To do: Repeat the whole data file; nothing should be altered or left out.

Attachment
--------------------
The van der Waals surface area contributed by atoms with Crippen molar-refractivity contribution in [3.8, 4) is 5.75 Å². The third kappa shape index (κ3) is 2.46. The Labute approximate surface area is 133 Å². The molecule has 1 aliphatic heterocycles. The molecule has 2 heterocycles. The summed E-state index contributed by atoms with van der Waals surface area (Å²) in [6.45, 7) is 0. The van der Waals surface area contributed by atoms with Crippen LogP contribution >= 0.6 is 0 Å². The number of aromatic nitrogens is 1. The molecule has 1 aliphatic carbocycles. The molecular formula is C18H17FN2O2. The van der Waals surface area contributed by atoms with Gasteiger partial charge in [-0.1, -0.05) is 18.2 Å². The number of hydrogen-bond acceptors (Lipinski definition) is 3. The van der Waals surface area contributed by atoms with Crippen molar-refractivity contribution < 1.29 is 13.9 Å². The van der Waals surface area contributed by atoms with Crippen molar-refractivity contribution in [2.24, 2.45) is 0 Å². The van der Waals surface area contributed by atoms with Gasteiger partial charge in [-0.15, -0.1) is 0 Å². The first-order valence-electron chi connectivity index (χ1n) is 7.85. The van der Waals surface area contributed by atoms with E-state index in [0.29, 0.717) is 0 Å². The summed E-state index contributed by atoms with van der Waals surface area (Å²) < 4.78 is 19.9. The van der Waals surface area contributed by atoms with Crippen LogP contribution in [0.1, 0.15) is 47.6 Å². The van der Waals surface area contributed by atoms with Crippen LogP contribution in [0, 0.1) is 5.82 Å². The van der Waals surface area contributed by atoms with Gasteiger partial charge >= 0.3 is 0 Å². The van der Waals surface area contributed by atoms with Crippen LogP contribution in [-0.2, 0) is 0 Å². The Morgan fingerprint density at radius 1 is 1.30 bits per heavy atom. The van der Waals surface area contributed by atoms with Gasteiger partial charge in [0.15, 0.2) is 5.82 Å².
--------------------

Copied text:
The van der Waals surface area contributed by atoms with Crippen molar-refractivity contribution in [3.8, 4) is 5.75 Å². The third kappa shape index (κ3) is 2.46. The Labute approximate surface area is 133 Å². The molecule has 1 aliphatic heterocycles. The molecule has 2 heterocycles. The summed E-state index contributed by atoms with van der Waals surface area (Å²) in [6.45, 7) is 0. The van der Waals surface area contributed by atoms with Crippen LogP contribution >= 0.6 is 0 Å². The number of aromatic nitrogens is 1. The molecule has 1 aliphatic carbocycles. The molecular formula is C18H17FN2O2. The van der Waals surface area contributed by atoms with Gasteiger partial charge in [-0.1, -0.05) is 18.2 Å². The number of hydrogen-bond acceptors (Lipinski definition) is 3. The van der Waals surface area contributed by atoms with Crippen molar-refractivity contribution < 1.29 is 13.9 Å². The van der Waals surface area contributed by atoms with Crippen molar-refractivity contribution in [2.24, 2.45) is 0 Å². The van der Waals surface area contributed by atoms with Gasteiger partial charge in [-0.15, -0.1) is 0 Å². The first-order valence-electron chi connectivity index (χ1n) is 7.85. The van der Waals surface area contributed by atoms with E-state index in [0.29, 0.717) is 0 Å². The summed E-state index contributed by atoms with van der Waals surface area (Å²) < 4.78 is 19.9. The van der Waals surface area contributed by atoms with Crippen LogP contribution in [0.1, 0.15) is 47.6 Å². The van der Waals surface area contributed by atoms with Crippen LogP contribution in [0, 0.1) is 5.82 Å². The van der Waals surface area contributed by atoms with Gasteiger partial charge >= 0.3 is 0 Å². The van der Waals surface area contributed by atoms with Crippen LogP contribution in [-0.2, 0) is 0 Å². The Morgan fingerprint density at radius 1 is 1.30 bits per heavy atom. The van der Waals surface area contributed by atoms with Gasteiger partial charge in [0.15, 0.2) is 5.82 Å².